Specialty Food Magazine

JUL-AUG 2013

Specialty Food Magazine is the leading publication for retailers, manufacturers and foodservice professionals in the specialty food trade. It provides news, trends and business-building insights that help readers keep their businesses competitive.

Issue link: https://www.e-digitaleditions.com/i/139333

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Page 215 of 217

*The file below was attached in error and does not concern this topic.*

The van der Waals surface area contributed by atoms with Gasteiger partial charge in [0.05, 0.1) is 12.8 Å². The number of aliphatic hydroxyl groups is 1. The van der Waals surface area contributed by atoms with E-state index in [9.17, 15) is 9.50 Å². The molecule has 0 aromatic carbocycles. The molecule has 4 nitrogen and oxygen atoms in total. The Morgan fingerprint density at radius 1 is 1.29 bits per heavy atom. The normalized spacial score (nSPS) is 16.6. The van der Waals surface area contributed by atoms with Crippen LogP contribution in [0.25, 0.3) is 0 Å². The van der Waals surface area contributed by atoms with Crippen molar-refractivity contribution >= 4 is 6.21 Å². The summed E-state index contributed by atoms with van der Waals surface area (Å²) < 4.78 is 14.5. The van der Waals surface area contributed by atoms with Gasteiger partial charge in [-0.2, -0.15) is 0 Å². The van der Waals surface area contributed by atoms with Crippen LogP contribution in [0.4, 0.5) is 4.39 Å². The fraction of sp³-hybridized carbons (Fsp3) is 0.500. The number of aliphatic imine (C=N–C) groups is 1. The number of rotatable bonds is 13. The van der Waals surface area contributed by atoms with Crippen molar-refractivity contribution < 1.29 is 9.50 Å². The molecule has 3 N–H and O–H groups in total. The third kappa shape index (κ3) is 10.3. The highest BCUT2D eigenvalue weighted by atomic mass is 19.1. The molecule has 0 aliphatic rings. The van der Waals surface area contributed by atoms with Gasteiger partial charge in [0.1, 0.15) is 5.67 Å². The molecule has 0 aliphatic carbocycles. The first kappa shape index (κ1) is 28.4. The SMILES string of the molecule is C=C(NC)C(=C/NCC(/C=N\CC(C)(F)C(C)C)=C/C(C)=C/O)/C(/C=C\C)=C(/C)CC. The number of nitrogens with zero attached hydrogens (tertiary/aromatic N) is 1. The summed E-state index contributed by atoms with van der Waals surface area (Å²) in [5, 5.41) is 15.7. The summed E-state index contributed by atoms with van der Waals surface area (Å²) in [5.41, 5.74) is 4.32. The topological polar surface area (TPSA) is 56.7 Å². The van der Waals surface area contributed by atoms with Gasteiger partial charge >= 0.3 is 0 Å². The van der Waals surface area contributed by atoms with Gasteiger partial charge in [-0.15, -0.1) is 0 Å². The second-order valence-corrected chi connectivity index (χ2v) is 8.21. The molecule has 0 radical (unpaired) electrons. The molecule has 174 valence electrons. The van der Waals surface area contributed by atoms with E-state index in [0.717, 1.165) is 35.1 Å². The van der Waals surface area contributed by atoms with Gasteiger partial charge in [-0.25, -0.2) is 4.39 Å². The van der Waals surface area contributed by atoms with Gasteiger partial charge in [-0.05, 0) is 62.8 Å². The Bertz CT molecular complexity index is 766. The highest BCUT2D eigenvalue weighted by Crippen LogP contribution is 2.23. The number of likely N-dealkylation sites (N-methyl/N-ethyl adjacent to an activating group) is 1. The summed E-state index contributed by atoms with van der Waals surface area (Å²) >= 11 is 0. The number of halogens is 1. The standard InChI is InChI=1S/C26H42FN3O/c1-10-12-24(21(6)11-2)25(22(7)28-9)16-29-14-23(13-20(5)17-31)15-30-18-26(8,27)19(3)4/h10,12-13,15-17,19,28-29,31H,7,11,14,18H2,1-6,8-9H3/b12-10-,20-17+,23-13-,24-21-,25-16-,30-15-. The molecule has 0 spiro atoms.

Q&A Global Cuisine, Global Influence BY DENISE SHOUKAS A n award-winning chef, restaurateur, author, philanthropist and food activist, Marcus Samuelsson made a name for himself in 1995 as the youngest chef to earn a three-star rating from The New York Times just three months after he took the executive chef post at Aquavit at the age of 23. Four years later, the James Beard Foundation crowned him as the industry's rising star, and in 2003 as the best chef in New York. Samuelsson has cooked at the White House, won myriad awards and graced TV screens on "Iron Chef" and "Top Chef Masters," as well as penned the New York Times best-selling memoir, Yes, Chef, and other cookbooks. Most recently, he's created a new tea line highlighting the flavors of Ethiopia and opened Uptown Brasserie and Street Food, a restaurant at John F. Kennedy International Airport in New York. All the while, his commitment to community is paramount, both locally in Harlem, where he lives and runs Red Rooster Harlem, and globally through his work with UNICEF. Here, Samuelsson shares his approach to business and the impetus for his ambition. You discuss in your memoir how your grandmother Helga was the central figure who inspired your love of cooking. Does what she taught you still influence you today? It was mostly her approach to cooking—that you have to use everything. And it was an approach I was taught from early on and something that I still use to this day—how to take care of fish, how to make meatballs—that's why we have meatballs in our restaurants. She also taught me that the simplest ingredients make great meals. Describe your culinary philosophy. First of all, I'm going to cook with the narrative of my life. Coming from Africa, being raised in Sweden and obviously also the fact that I was trained in France, I always try to cook with those three points of view. But also the fact that I live in Harlem, my cooking will always be European- PHOTO: SAMUELSSON GROUP When you're around great people, especially great chefs, you want to do what they're doing. And I was lucky enough at an early age to be around very, very good chefs. JULY/AUGUST 2013 199

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